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Ford Invests $50 Million Into Battery Recycler Redwood Materials

Ford's strong commitment to the EV market is unquestioned, but while models like the Mustang Mach-E and the 2022 F-150 Lightning are doing a good job of making consumers aware of the technology, the company is also beefing up its supply network with Ford revealing that it's investing $50 million into the upstart battery recycling firm Redwood Materials
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Ford is out to reshape the way that consumers buy and own electric vehicles. But while the EVs themselves will play an essential role in Ford's attempts to compete with Tesla, having a stable supply chain of EV batteries and components will ultimately help create the lifeblood that keeps the rest of the operation going. Ford has made a strategic move in this regard, with the company investing $50 million into upstart firm Redwood Materials.

Redwood Materials Founded By Former Tesla Executive, Will Play Role In Recycling Process

Redwood Materials is a company based in Nevada, with the young firm being founded by former Tesla executive JB Straubel. Unlike many firms that focus on battery assembly, Redwood's expertise is in recycling those components. Ford claims that the company can now recover up to 95% of the precious materials in old batteries. That includes elements such as nickel, cobalt, lithium, and copper. Lithium, in particular, will be a critical material moving forward, with demand for the material skyrocketing not only because of EVs but also other rechargeable technology like cellphone batteries which also place demands on the world's supply of lithium and other metals.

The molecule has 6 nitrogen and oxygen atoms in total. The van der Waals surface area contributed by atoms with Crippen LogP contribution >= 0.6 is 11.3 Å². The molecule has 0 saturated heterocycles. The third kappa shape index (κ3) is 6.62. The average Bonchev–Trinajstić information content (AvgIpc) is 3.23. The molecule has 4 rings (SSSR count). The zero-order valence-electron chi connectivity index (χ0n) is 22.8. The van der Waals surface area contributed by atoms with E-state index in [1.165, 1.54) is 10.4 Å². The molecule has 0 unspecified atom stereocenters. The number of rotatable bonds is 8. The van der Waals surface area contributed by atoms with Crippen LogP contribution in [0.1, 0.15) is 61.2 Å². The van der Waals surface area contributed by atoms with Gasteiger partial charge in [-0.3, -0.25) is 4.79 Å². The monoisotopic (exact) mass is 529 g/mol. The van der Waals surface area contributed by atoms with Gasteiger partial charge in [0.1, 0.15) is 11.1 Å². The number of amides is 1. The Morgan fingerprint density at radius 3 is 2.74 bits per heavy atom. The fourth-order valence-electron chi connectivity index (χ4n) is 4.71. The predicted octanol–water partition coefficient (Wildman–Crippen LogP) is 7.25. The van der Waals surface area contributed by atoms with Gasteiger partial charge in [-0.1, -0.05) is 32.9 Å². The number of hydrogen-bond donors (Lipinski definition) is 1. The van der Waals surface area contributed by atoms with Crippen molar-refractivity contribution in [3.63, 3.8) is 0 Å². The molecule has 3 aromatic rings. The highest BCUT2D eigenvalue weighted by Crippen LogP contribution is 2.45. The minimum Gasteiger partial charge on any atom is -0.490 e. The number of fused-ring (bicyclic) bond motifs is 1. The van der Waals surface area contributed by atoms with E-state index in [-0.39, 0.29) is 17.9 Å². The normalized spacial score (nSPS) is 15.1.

Ford claims that the benefits created by Redwood at this stage of the game will not only help reduce reliance on foreign sources but can also increase the number of materials available and even slash the price of battery production (a proverbial win-win scenario.) That's something that the company will look to leverage as an advantage in its war with EV rival Tesla

Redwood Investment Bolsters Existing Supply Network

This latest investment comes on the heels of Ford's recently inked collaboration with Korean firm SK Innovation which will see the duo build two North American battery plants by 2025. Adding Redwood Materials into the mix will help enhance the number of batteries produced by these facilities, and the cost savings of using recycled material versus new virgin material will trickle down into those facilities.

Redwood Materials Battery Elements

These three investments could help Ford meet its goals for EV sales, with the company stating in the past that it expects 40% of overall vehicle sales to come from EV vehicles by 2030. While models like the Mustang Mach-E and the 2022 F-150 Lightning will help raise consumer awareness about the technology, having a stable internal production structure that's cost-effective will ultimately be the key factor towards long term success in the EV sales race.

Carl Malek has been an automotive journalist for over 10 years. In addition to his specialization with Ford, he grew up in a General Motors household and is extensively familiar with their products too. Contact Carl on Twitter at @CarlMalek3, on Instagram and Facebook for automotive news to send news tips.


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